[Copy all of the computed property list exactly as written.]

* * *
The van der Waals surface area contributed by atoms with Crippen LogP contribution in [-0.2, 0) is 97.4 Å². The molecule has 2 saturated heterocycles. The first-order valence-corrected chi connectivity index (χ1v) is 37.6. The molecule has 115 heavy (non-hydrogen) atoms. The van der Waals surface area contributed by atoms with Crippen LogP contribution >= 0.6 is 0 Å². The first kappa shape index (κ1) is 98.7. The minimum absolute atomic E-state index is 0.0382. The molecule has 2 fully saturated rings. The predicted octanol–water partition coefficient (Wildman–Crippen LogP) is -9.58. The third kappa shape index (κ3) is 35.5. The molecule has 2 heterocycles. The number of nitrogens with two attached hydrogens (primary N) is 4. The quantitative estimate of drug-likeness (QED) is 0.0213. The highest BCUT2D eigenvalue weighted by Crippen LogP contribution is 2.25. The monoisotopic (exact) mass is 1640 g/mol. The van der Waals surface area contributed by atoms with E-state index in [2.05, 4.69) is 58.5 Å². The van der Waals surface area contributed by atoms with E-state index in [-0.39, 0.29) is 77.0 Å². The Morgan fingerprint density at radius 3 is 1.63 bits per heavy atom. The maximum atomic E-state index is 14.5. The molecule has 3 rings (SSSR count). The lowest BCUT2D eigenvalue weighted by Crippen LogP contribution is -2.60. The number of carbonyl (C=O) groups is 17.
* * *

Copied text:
The van der Waals surface area contributed by atoms with Crippen LogP contribution in [-0.2, 0) is 97.4 Å². The molecule has 2 saturated heterocycles. The first-order valence-corrected chi connectivity index (χ1v) is 37.6. The molecule has 115 heavy (non-hydrogen) atoms. The van der Waals surface area contributed by atoms with Crippen LogP contribution >= 0.6 is 0 Å². The first kappa shape index (κ1) is 98.7. The minimum absolute atomic E-state index is 0.0382. The molecule has 2 fully saturated rings. The predicted octanol–water partition coefficient (Wildman–Crippen LogP) is -9.58. The third kappa shape index (κ3) is 35.5. The molecule has 2 heterocycles. The number of nitrogens with two attached hydrogens (primary N) is 4. The quantitative estimate of drug-likeness (QED) is 0.0213. The highest BCUT2D eigenvalue weighted by Crippen LogP contribution is 2.25. The monoisotopic (exact) mass is 1640 g/mol. The van der Waals surface area contributed by atoms with E-state index in [2.05, 4.69) is 58.5 Å². The van der Waals surface area contributed by atoms with E-state index in [-0.39, 0.29) is 77.0 Å². The Morgan fingerprint density at radius 3 is 1.63 bits per heavy atom. The maximum atomic E-state index is 14.5. The molecule has 3 rings (SSSR count). The lowest BCUT2D eigenvalue weighted by Crippen LogP contribution is -2.60. The number of carbonyl (C=O) groups is 17.